Fjallsjökull Glacier

Fjallsjökull Glacier

My settings for this image were 1/80 of a second at f/11, ISO 400. As I mentioned last week, because we had a fair amount of wind, I was often choosing to increase my ISO to avoid low shutter speeds, so that I could reduce the risk of camera shake, even though I was using a good tripod. I didn’t do much to this image in post either. I just added +10 on the Clarity and Saturation sliders in Lightroom, to give the image a very slight boost.

The following day, September 30, we would drive all the way back to Reykjavik from Jökulsárlón, but I ensured that we had plenty of time to photograph two of my favourite waterfalls in Iceland, as we’ll see shortly. On the way though, we made another brief stop at Kálfafell, because there were some beautiful low clouds around the distinctive mountain, as we see in this photograph (below).

Kálfafell with Clouds

Kálfafell with Clouds

There was a good breeze on this day, so we didn’t have the mirror-like reflection that we saw in the image I shared in Part 3 of this series. Because of this, I decided to go a little wider, and include the near bank of the pond, and this of course enabled me to include more of the dramatic sky.

I was fairly undecided as to whether or not to go black and white with this image, but I finally decided on colour and brought out some of the detail and heavy sky with Color Efex Pro, because the original was a little bit flat. As we just jumped off the bus for a quick photo here, I was hand-holding for this shot, with a shutter speed of 1/100 of a second at f/14, ISO 200 and a focal length of 28mm.

After driving for a few more hours, we arrived at Skógafoss, which is the waterfall that probably played the largest part in me wanting to visit Iceland than any other location. Just looking at this photograph, it’s hard to believe that this is just  a few minutes from a car park, and we always have to wait for a break in the crowds of people that flock here each day to not be in the scene, but if you are patient, you can get photographs like this (below) without people in the foreground.

Skógafoss

Skógafoss

On an overcast day like it was when we visited, if you put an ND8 neutral density filter on your lens, you can generally get a shutter speed of around half to one second with an aperture of f/14 at ISO 100. I shot this at 0.6 of a second. You always want to try to shoot waterfalls when it’s overcast, as direct sunlight on a waterfall makes it very contrasty, and in my opinion most of the beauty is lost then.

I converted this to black and white in Silver Efex Pro, and made the rock and green moss either side of the falls very dark, giving this look that I love for most of my Iceland waterfall images. The white specs that you can see on the cliff face are seagulls, which hopefully gives you a little bit of scale too. The falls are actually 25 metres (82 feet) wide with a drop of 60 m (200 ft), so they are quite a site to stand in front of.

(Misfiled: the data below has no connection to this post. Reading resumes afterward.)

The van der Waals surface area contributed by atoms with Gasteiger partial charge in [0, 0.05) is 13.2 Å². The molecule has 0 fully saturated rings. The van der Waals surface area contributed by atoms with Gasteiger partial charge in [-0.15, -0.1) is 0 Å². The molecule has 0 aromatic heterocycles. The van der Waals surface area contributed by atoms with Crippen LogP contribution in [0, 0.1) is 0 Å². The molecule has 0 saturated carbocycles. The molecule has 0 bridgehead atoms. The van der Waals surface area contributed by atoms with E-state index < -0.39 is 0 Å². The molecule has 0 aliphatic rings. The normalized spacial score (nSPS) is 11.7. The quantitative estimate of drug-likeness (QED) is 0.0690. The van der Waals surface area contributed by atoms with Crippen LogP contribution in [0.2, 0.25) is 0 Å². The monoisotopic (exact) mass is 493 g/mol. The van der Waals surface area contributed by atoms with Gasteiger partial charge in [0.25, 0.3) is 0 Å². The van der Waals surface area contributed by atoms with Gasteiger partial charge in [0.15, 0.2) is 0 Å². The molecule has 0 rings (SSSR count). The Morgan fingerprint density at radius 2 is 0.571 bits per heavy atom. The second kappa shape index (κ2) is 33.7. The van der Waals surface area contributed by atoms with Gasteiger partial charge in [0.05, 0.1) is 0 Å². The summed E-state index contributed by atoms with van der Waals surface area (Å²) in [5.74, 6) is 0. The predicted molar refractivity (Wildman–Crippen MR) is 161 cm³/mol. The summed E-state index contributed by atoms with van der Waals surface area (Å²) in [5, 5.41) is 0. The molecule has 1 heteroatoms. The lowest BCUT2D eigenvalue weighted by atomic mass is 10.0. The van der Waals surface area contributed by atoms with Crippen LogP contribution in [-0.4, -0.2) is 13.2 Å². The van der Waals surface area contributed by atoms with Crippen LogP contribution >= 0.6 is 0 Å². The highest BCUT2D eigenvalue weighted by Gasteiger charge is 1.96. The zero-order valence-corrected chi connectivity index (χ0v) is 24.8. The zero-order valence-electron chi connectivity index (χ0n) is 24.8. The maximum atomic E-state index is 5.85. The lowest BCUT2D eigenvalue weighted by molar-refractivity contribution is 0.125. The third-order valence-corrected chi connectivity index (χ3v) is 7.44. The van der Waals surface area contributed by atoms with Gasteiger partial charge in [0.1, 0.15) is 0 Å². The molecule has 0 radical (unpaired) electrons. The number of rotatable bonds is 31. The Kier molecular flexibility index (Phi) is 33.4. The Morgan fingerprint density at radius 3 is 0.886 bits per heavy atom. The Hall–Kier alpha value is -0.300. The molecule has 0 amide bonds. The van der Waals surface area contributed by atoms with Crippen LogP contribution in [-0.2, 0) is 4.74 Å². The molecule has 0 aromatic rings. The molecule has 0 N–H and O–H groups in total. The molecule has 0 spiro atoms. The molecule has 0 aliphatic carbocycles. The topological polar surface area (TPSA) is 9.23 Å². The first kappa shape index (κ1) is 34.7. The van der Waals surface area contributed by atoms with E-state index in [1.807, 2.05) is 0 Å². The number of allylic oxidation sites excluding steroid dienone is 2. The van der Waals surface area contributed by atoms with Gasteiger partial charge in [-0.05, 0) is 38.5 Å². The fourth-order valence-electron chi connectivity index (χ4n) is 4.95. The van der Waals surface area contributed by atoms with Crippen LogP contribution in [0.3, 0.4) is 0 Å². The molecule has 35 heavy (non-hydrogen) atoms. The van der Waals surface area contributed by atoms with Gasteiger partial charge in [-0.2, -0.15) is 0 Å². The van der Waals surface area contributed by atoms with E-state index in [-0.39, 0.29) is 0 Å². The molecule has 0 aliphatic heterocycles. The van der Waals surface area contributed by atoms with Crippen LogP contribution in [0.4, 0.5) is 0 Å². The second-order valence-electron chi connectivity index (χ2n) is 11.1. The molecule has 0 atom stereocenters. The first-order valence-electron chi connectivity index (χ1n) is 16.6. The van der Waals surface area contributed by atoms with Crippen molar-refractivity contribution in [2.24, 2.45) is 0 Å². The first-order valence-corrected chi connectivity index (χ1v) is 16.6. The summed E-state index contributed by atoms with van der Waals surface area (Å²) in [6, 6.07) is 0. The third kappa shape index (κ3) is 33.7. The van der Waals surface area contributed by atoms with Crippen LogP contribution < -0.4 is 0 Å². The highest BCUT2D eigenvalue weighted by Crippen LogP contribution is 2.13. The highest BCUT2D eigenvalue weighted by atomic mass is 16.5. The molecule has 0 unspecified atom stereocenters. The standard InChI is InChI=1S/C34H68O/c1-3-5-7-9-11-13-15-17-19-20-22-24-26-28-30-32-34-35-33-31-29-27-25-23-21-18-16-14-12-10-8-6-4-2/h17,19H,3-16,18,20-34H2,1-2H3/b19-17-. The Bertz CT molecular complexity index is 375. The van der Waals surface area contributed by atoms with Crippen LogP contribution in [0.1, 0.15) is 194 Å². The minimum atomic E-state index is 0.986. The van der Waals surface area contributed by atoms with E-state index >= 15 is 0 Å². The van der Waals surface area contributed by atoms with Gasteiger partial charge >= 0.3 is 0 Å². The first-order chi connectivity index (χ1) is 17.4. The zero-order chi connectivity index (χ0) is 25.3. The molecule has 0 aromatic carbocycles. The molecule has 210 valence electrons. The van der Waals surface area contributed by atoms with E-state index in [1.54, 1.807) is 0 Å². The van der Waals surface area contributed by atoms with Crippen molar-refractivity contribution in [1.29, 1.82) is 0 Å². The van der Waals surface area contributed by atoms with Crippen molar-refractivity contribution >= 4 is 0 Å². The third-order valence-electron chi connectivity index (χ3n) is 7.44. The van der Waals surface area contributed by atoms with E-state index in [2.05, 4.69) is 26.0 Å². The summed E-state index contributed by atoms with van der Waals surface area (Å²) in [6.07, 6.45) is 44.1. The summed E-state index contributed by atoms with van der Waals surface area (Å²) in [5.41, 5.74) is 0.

Seljalandsfoss

Seljalandsfoss

The second waterfall that we’d photograph on this day is Seljalandsfoss, which is just a 10 minute drive from Skógafoss.

As we can see in this photograph (right) although the drop is the same at 60m, this is a more slender waterfall. I always think of Skógafoss as the sumo wrestler and Seljalandsfoss as the lady in a kimono, although that’s my Japanese influence sneaking in there of course.

One of the things that I love about this waterfall is that the wind easily catches the streams of water as they fall, so you get these beautiful curves in the water as it moves in the wind.

For this image, again shot with the ND8 attached to my lens, my shutter speed was 0.8 seconds at f/14, ISO 100.

Once again, I’ve made the sides of the falls very dark, although they are green in reality. I just much prefer this look, as it enables me to reduce the scene to almost black with the beautiful delicate streams of water and the cloud of mist that raises up from the pool at the bottom of the falls.

While we’re talking about this waterfall, I’d like to mention that two of my Iceland images from 2014, including one of these falls, are currently in a collection of prints available from a company called West Elm, who have tied up with Offset, the stock agency that I license my work through. You can see the collection and buy reasonably priced prints of any of the images at mbp.ac/westelm if you are interested.

Seljalandsfoss from behind

Seljalandsfoss from behind

Although photographically I prefer the front view, you can actually walk behind Seljalandsfoss for a view like the one we see in this photograph (right).

Again, I shot a number of images because of the way the water moves in the wind, and chose this one for the patterns that the water make as they hit the pool below the falls.

Also, if you look in the bottom left of this image, you’ll see a bridge over the stream leading from the falls. That’s where I stand for my main shot of these falls. It’s always fun though, because if anyone walks on the bridge during your exposure, it moves, ruining your shot, so you have to ensure that no one moves, and time your images when no tourists are about to walk on the bridge.